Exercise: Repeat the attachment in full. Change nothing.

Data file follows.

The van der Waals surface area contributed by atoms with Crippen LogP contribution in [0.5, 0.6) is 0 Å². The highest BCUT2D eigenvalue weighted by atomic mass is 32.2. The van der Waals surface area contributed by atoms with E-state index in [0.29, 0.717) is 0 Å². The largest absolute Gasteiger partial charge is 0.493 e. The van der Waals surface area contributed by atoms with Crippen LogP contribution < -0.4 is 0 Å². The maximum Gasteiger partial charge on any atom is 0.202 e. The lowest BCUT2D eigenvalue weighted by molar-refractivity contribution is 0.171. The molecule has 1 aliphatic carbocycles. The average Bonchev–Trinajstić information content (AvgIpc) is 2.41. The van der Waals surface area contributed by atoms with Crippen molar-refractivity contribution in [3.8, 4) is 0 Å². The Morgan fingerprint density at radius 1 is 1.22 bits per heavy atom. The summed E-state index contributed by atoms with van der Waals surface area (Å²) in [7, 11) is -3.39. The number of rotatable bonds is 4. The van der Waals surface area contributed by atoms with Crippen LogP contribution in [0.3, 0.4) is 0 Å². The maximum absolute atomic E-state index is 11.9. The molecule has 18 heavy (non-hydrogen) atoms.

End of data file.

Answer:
The van der Waals surface area contributed by atoms with Crippen LogP contribution in [0.5, 0.6) is 0 Å². The highest BCUT2D eigenvalue weighted by atomic mass is 32.2. The van der Waals surface area contributed by atoms with E-state index in [0.29, 0.717) is 0 Å². The largest absolute Gasteiger partial charge is 0.493 e. The van der Waals surface area contributed by atoms with Crippen LogP contribution < -0.4 is 0 Å². The maximum Gasteiger partial charge on any atom is 0.202 e. The lowest BCUT2D eigenvalue weighted by molar-refractivity contribution is 0.171. The molecule has 1 aliphatic carbocycles. The average Bonchev–Trinajstić information content (AvgIpc) is 2.41. The van der Waals surface area contributed by atoms with Crippen molar-refractivity contribution in [3.8, 4) is 0 Å². The Morgan fingerprint density at radius 1 is 1.22 bits per heavy atom. The summed E-state index contributed by atoms with van der Waals surface area (Å²) in [7, 11) is -3.39. The number of rotatable bonds is 4. The van der Waals surface area contributed by atoms with Crippen LogP contribution in [0.3, 0.4) is 0 Å². The maximum absolute atomic E-state index is 11.9. The molecule has 18 heavy (non-hydrogen) atoms.